The examination usually consists of the four parts in this specific order: Listening, Reading, Writing and Speaking. All participants take it in the same groups without the level separation. As the complexity of the modules within the parts increases, the lower levels stop understanding what’s going on, while the stronger move on improving their marks. It’s quite fair and mature approach in my opinion.

The Listening consists of about four modules with increasing complexity. The module is an audio recording of a conversation with the questions in the booklet. It’s played once and you have to pick up the meaning and answer the questions either by filling the gaps or choosing the correct choice from the given.

The Reading test is the set of texts with the questions, where you show the level of comprehension. The time limit is very strict, so that you don’t have forever to answer all the questions. It has to take no more than an hour to run through everything, understand and give the right answers. The types of questions vary from “fill the gap” to “choose the right answer from the given” again.

The Writing module assesses your ability to put words together in meaningful sequences, but not just this. There are two absolutely different tasks to complete. In our case it was “write a letter to a friend who is coming to your place; tell him where is the key; describe the equipment; outline some entertainment options” and “speculate on the importance of the creative subjects (arts, music, drama etc) in the school program”. The first is clearly informal writing and it had to be at least 150 words, whereas the last is a formal 250-word essay. Truth be told, I started to jot down the ideas first, but quickly realized that as a programmer my handwriting is, to put it mildly, poor and I won’t have time to transfer my ideas to the answer sheet. As they give an hour for everything, I gave up sketching and streamed everything right on to the paper. To my surprise, it looked fun, was moving and quite impressive at the same time. I had a great time, indeed!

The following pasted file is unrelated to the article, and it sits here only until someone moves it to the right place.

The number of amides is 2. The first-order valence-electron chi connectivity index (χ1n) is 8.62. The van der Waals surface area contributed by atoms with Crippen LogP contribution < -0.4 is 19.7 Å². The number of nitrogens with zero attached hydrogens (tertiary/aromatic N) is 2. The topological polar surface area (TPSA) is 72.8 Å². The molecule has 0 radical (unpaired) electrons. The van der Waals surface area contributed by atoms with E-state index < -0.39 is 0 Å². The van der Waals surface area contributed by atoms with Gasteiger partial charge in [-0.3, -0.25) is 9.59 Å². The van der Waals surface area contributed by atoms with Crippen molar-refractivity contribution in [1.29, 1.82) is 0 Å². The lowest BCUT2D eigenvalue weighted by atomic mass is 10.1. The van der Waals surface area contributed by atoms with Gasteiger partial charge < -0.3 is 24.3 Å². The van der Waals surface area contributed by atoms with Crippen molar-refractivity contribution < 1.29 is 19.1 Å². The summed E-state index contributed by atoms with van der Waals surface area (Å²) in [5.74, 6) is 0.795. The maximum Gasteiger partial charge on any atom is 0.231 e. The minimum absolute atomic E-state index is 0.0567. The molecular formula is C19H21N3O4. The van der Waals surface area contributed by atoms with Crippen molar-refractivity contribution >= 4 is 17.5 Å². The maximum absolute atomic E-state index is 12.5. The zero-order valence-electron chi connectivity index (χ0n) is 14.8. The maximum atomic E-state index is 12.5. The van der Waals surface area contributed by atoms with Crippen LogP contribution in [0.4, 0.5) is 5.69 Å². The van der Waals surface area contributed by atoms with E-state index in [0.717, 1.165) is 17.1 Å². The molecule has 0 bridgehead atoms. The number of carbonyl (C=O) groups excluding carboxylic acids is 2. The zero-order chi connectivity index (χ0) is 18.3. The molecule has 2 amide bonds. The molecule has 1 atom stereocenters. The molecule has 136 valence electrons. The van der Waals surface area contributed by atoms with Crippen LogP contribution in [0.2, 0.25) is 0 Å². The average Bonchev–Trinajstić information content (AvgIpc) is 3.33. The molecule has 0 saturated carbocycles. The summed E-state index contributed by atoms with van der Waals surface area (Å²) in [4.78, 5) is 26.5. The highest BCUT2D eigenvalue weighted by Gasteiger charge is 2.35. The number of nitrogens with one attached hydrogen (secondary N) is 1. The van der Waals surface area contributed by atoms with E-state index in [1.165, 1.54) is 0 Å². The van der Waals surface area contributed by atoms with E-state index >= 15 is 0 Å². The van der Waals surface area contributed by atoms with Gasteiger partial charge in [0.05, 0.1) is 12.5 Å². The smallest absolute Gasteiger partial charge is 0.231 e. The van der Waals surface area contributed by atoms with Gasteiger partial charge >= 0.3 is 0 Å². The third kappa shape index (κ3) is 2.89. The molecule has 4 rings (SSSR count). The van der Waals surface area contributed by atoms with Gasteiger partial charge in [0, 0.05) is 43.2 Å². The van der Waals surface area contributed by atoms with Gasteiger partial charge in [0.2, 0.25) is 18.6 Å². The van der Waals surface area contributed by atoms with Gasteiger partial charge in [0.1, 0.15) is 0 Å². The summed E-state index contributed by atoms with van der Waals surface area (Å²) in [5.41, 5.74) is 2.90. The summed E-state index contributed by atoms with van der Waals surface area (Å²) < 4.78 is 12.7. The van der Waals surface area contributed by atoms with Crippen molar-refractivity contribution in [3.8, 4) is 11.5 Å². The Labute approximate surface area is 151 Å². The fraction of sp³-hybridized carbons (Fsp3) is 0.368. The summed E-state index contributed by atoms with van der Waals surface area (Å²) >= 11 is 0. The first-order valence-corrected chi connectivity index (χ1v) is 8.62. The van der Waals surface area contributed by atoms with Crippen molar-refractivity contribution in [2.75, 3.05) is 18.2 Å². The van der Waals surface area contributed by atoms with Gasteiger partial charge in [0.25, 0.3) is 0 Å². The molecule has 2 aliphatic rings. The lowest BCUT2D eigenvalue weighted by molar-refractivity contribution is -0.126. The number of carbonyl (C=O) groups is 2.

The Speaking part was scheduled after a short break. To the honor of the staff, foreigners were assigned to pass it first. In fact, Kate and I were in the head of the list. The interviewers are native language speakers — very professional: no interruptions, corrections, waiting patiently for us to finish our songs. The first “exercise” was to introduce ourselves by answering the questions, then they gave a topic to think a minute about and to express the opinion on it for a minute or two non-stop. The last part was a short discussion around the topic. I loved it! I wasn’t speaking much lately and it seemed my fountain was finally open wide. Now as I recall it, it might look like I showed him all of my eloquence. :)